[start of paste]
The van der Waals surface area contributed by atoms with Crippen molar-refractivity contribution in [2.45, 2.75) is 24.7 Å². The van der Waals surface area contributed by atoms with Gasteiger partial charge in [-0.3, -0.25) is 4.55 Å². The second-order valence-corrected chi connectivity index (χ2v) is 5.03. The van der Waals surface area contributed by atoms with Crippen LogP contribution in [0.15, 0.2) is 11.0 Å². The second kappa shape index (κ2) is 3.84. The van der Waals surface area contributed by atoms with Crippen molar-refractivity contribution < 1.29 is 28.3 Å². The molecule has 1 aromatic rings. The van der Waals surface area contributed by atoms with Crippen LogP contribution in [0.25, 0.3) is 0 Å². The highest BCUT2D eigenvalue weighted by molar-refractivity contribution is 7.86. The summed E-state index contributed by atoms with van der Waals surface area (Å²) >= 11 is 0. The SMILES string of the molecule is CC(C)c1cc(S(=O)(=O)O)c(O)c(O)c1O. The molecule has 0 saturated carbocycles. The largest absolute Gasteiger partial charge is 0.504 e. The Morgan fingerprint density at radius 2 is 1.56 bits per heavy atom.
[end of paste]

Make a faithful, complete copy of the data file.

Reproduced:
The van der Waals surface area contributed by atoms with Crippen molar-refractivity contribution in [2.45, 2.75) is 24.7 Å². The van der Waals surface area contributed by atoms with Gasteiger partial charge in [-0.3, -0.25) is 4.55 Å². The second-order valence-corrected chi connectivity index (χ2v) is 5.03. The van der Waals surface area contributed by atoms with Crippen LogP contribution in [0.15, 0.2) is 11.0 Å². The second kappa shape index (κ2) is 3.84. The van der Waals surface area contributed by atoms with Crippen molar-refractivity contribution < 1.29 is 28.3 Å². The molecule has 1 aromatic rings. The van der Waals surface area contributed by atoms with Crippen LogP contribution in [0.25, 0.3) is 0 Å². The highest BCUT2D eigenvalue weighted by molar-refractivity contribution is 7.86. The summed E-state index contributed by atoms with van der Waals surface area (Å²) >= 11 is 0. The SMILES string of the molecule is CC(C)c1cc(S(=O)(=O)O)c(O)c(O)c1O. The molecule has 0 saturated carbocycles. The largest absolute Gasteiger partial charge is 0.504 e. The Morgan fingerprint density at radius 2 is 1.56 bits per heavy atom.